film  movies  windowing  decline  onlinevideo  Apple  iTunes  Bloomberg  2016 
december 2016 by inspiral
From a draughty hut to Hollywood: the rise of Peter Jackson's secretive animation giant | World news | The Guardian
New Zealand’s Weta Digital, based in a Wellington suburb, has become a go-to firm having broken the mould with films such as Lord of the Rings and Avatar
WetaDigital  film  movies  CGI  profile  Wellington  NewZealand  Guardian  2016 
october 2016 by inspiral
Did Someone Order a Pizza? - Eater
A history (though no, not an oral one) of pornography's most persistent narrative cliche
pizza  pornography  film  movies  review  Eater  2016 
october 2016 by inspiral
REDEF ORIGINAL: Letting it Go: The End of Windowing (and What Comes Next)
There are few concepts more fundamental to the video media business than that of content "windowing" – yet even this strategy is crumbling under the pressures of digital distribution. How will rights owners maximize the value of their content in the post-window era? The answer depends on how badly you want it.
film  movies  windowing  distribution  revenues  maximisation  forecast  author:MatthewBall  MediaRedef  2016 
august 2016 by inspiral
Could This Be the Year Movies Stopped Mattering? | WIRED
Clearly, film still has an impact—it’s just that, in 2016, that impact feels diffuse, and is certainly difficult to ascertain. Which is why we need one of those mass-audience, culture-shifting flicks more than ever: Not only do they bring us together, physically and emotionally, they supply us with images and ideas that trickle down and influence all art, even if takes years for that influence to be felt. Maybe, in the next few months, that kind of movie will arrive, and restore film back to its peak pop-culture powers. If so, it will give 2016 a cheer-worthy comeback story, one with big names, a killer third-act twist, and plenty of suspense. Who knows? Maybe they’ll even make an awesome TV series about it someday.
film  movies  culture  review  decline  Wired  2016 
august 2016 by inspiral
Snapchat unveils 360-degree ad format with campaign for Sony's Don't Breathe horror flick | Social Media | The Drum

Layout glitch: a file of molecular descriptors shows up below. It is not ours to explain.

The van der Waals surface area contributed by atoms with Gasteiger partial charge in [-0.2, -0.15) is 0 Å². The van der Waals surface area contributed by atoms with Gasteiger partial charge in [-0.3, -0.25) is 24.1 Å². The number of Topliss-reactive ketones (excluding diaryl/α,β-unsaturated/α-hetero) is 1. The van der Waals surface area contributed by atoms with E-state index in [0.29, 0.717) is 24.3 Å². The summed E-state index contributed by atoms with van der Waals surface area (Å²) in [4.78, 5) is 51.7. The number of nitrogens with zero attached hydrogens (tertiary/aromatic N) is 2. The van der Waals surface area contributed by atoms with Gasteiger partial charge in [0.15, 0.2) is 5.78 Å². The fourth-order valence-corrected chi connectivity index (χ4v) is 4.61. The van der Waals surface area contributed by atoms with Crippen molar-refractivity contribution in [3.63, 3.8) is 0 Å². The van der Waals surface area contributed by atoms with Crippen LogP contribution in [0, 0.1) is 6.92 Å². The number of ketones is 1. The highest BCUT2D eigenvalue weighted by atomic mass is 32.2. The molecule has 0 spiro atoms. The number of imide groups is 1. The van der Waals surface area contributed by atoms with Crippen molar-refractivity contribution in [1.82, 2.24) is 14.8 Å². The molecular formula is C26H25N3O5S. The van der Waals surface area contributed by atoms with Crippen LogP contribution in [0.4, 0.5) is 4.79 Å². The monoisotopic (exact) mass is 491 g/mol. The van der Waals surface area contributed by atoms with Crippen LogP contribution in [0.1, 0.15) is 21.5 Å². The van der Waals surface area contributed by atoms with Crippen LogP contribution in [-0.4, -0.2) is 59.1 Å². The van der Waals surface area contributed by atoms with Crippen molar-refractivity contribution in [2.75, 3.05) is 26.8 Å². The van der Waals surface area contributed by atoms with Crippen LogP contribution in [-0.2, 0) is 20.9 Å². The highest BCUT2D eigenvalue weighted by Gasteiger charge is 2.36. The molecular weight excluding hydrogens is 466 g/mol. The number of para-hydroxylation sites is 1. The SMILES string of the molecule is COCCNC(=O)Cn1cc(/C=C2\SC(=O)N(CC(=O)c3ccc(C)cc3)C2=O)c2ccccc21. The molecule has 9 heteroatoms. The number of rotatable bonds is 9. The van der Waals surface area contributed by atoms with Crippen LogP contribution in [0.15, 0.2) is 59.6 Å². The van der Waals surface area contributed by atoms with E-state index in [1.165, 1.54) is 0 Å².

Snapchat has debuted a new 360-video ad format, with Sony Pictures Entertainment (SPE) rushing to be the first brand out of the gate with a campaign for its forthcoming horror movie Don’t Breathe.

The video push marks the first time Snap Ads have integrated a 360-degree element. Essentially a 10-second Snapchat video ad, the latest format from the messaging app allows viewers to ‘swipe up’ in order to see an intimate 360-degree version of the trailer via a web page link inside the app.
Snapchat  DontBreathe  360video  creativeshowcase  onlineadvertising  film  movies  TheDrum  2016 
august 2016 by inspiral
As 'Suicide Squad' Bombs With Critics, What Can DC Comics Change to Catch up With the Marvel Universe? - The Atlantic
As Suicide Squad debuts to poor reviews, efforts to compete with Marvel are being dogged by creative issues and studio interference.
SuicideSquad  DCComics  film  movies  critique  comparison  Marvel  TheAtlantic  2016 
august 2016 by inspiral
Ghostbusters' Snapchat Ad Lets Users Use Both Sides of the Phone's Camera to Add Filters | Adweek
Despite poor initial reactions to the YouTube trailer for this summer's Ghostbusters reboot, Sony Pictures is pulling out all the bells and whistles to promote the movie—including a big push on Snapchat that targets folks who may not be familiar with the original '80s version of the film.
Today, the film studio purchased Snapchat's sponsored lens—an ad unit that fits alongside the app's popular whacky and colorful graphics that overlay selfies. The one-day campaign is billed as the first campaign on the app that uses both sides of a phone's built-in camera lens.